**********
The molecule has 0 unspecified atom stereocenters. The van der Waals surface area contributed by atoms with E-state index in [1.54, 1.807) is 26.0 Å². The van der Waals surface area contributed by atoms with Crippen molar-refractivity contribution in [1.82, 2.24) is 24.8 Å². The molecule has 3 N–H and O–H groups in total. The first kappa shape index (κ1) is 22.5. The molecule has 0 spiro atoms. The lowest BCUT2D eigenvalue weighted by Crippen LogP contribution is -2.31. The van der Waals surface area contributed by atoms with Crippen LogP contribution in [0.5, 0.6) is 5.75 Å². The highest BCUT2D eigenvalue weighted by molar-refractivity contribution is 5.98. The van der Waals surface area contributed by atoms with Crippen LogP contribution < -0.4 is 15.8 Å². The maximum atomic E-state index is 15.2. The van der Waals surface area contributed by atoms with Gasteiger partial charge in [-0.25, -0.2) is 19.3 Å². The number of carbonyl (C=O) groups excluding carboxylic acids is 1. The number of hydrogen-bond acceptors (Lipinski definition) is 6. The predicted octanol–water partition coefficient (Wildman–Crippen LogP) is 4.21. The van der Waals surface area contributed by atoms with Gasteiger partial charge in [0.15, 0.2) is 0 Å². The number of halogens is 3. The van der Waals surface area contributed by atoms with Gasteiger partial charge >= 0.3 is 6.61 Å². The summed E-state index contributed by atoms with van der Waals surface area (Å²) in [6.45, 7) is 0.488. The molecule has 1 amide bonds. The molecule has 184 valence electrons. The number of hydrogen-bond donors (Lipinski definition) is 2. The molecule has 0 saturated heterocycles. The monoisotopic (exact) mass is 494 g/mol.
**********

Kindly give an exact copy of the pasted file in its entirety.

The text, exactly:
The molecule has 0 unspecified atom stereocenters. The van der Waals surface area contributed by atoms with E-state index in [1.54, 1.807) is 26.0 Å². The van der Waals surface area contributed by atoms with Crippen molar-refractivity contribution in [1.82, 2.24) is 24.8 Å². The molecule has 3 N–H and O–H groups in total. The first kappa shape index (κ1) is 22.5. The molecule has 0 spiro atoms. The lowest BCUT2D eigenvalue weighted by Crippen LogP contribution is -2.31. The van der Waals surface area contributed by atoms with Crippen LogP contribution in [0.5, 0.6) is 5.75 Å². The highest BCUT2D eigenvalue weighted by molar-refractivity contribution is 5.98. The van der Waals surface area contributed by atoms with Crippen LogP contribution < -0.4 is 15.8 Å². The maximum atomic E-state index is 15.2. The van der Waals surface area contributed by atoms with Gasteiger partial charge in [-0.25, -0.2) is 19.3 Å². The number of carbonyl (C=O) groups excluding carboxylic acids is 1. The number of hydrogen-bond acceptors (Lipinski definition) is 6. The predicted octanol–water partition coefficient (Wildman–Crippen LogP) is 4.21. The van der Waals surface area contributed by atoms with Gasteiger partial charge in [0.15, 0.2) is 0 Å². The number of halogens is 3. The van der Waals surface area contributed by atoms with Gasteiger partial charge >= 0.3 is 6.61 Å². The summed E-state index contributed by atoms with van der Waals surface area (Å²) in [6.45, 7) is 0.488. The molecule has 1 amide bonds. The molecule has 184 valence electrons. The number of hydrogen-bond donors (Lipinski definition) is 2. The molecule has 0 saturated heterocycles. The monoisotopic (exact) mass is 494 g/mol.